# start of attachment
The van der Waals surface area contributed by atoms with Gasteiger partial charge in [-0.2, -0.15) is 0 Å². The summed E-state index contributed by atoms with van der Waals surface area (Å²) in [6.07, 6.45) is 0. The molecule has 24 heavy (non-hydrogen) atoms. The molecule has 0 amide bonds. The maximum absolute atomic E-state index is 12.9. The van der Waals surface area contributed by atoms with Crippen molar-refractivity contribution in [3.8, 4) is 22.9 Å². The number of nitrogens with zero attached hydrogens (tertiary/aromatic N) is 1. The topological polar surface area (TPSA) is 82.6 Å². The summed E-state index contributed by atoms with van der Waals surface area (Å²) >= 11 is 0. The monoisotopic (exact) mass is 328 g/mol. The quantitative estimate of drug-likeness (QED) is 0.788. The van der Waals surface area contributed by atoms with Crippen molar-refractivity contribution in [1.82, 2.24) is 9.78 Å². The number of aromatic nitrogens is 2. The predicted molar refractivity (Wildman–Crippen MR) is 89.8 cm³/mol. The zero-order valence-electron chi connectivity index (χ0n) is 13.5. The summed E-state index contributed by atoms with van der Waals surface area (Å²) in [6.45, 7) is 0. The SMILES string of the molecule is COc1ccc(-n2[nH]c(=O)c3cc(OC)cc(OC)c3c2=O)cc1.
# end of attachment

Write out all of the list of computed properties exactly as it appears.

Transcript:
The van der Waals surface area contributed by atoms with Gasteiger partial charge in [-0.2, -0.15) is 0 Å². The summed E-state index contributed by atoms with van der Waals surface area (Å²) in [6.07, 6.45) is 0. The molecule has 24 heavy (non-hydrogen) atoms. The molecule has 0 amide bonds. The maximum absolute atomic E-state index is 12.9. The van der Waals surface area contributed by atoms with Crippen molar-refractivity contribution in [3.8, 4) is 22.9 Å². The number of nitrogens with zero attached hydrogens (tertiary/aromatic N) is 1. The topological polar surface area (TPSA) is 82.6 Å². The summed E-state index contributed by atoms with van der Waals surface area (Å²) >= 11 is 0. The monoisotopic (exact) mass is 328 g/mol. The quantitative estimate of drug-likeness (QED) is 0.788. The van der Waals surface area contributed by atoms with Crippen molar-refractivity contribution in [1.82, 2.24) is 9.78 Å². The number of aromatic nitrogens is 2. The predicted molar refractivity (Wildman–Crippen MR) is 89.8 cm³/mol. The zero-order valence-electron chi connectivity index (χ0n) is 13.5. The summed E-state index contributed by atoms with van der Waals surface area (Å²) in [6.45, 7) is 0. The SMILES string of the molecule is COc1ccc(-n2[nH]c(=O)c3cc(OC)cc(OC)c3c2=O)cc1.